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Part Two in a Series on the Construction and Renovation of Reese Smith Field

December 26, 2005 · MT Media Relations
Phase II is currently underway in the construction and expansion of Reese Smith Field, but only in an infancy stage.

This phase calls for a new structure altogether on the existing site, a 3,000-seat facility equipped with approximately 1,000 chairback seats and fan amenities such as new restrooms, a new and expanded concession stand, as well as the possibility of luxury suites alongside a new press box.

"The next phase is much-needed amenities for fans," head coach Steve Peterson said. "Right now our facility cannot service the large crowds we have. We need to do this for the fans."

The project has been talked about for several years, but new Director of Athletics Chris Massaro, on the job since May 1, has made it a top priority for the athletic department and baseball program in particular.

Architects have been selected via the bid process, with the firms of Cooke, Douglas, Farr and Lemons, Ltd., in Jackson, Miss., combining with Moody-Nolan, Inc., in Nashville to provide architectural and engineering expertise to the project. The first meeting took place on campus last week, a very productive gathering of many different parties.

Cooke, Douglas, Farr and Lemons, Ltd., has an extensive resume in stadium design and construction, especially in college baseball with the likes of Auburn (Plainsman Park), Ole Miss (Oxford-University Field) and Baylor (Baylor Ballpark) in the last 10 years among the firm's projects. CDFL is also part of an ongoing project at Ft. Campbell, Ky., a re-development of barracks on the base.

"We enjoy working and designing sports facilities and have really found a niche with baseball stadiums," said David Lemons, Principal and architect on the project for CDFL. "Our company has had great success in college baseball especially with Ole Miss, Auburn and Baylor the most notable projects."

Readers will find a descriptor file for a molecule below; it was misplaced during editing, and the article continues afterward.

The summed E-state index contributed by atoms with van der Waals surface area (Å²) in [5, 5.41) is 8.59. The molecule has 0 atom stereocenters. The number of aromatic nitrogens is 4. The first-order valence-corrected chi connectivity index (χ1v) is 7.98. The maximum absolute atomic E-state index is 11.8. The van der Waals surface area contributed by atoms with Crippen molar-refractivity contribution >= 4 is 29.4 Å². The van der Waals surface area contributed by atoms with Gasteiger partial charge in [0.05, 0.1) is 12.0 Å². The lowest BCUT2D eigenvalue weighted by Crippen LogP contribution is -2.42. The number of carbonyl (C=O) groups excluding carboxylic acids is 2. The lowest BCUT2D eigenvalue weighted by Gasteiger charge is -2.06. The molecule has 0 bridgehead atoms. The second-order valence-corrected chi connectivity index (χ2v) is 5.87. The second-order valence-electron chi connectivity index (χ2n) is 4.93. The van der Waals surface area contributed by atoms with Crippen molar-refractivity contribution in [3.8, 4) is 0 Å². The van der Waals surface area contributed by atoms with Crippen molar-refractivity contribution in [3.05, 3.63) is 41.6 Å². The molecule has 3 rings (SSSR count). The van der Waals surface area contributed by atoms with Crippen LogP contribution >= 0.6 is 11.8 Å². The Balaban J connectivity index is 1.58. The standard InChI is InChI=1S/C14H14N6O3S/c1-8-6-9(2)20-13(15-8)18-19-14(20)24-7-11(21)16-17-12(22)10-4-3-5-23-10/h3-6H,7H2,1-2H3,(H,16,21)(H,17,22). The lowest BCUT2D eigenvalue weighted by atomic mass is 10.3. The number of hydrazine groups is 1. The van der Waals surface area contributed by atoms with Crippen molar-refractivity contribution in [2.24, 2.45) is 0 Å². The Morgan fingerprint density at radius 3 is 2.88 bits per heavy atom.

Michael Burris and Brian Tibbs from Moody-Nolan were also part of the meeting, a wish-list compilation of ideas presented by all of the parties present for the architects to begin the design. Moody-Nolan has offices in Columbus, Ohio, Cincinnati and Indianapolis as well, with projects including the indoor football training facility at Oklahoma, the Tennessee State University Performing Arts Center and The Ohio State University's track complex, Jesse Owens Memorial Stadium, all completed in the last five years.

"Our firm has been very involved with sports and recreation with a number of projects on our resume," Tibbs said. "CDFL and Moody-Nolan have many similar plans with athletic fields and facilities.

"I really think this is a very good pairing. We've completed many designs at Tennessee State, giving us a real understanding of the process of building facilities in the state of Tennessee and specifically with the Tennessee Board of Regents."

The two firms will take information from last week's programming meeting and compile it into one wish list to be presented in mid-January. The next part of the project will involve early conceptual drawings and the announcement of the first-ever capital campaign for athletics at the Groundhog Day Luncheon, February 2, at the James Union Building.

"This is really an historical movement for baseball and the athletic department," Peterson said.

Massaro says the two architectural firms meet Middle Tennessee needs for a new ballpark with their past experience and reputation.

"We're very pleased with our architects. They have designed other great college venues, two of the best with Auburn and Baylor," Massaro said. "We're excited to bring their expertise to this project.

"Our program has great leadership and tradition and the thing it is lacking is a facility to match. By opening pitch 2008 our goal is to have that corrected."

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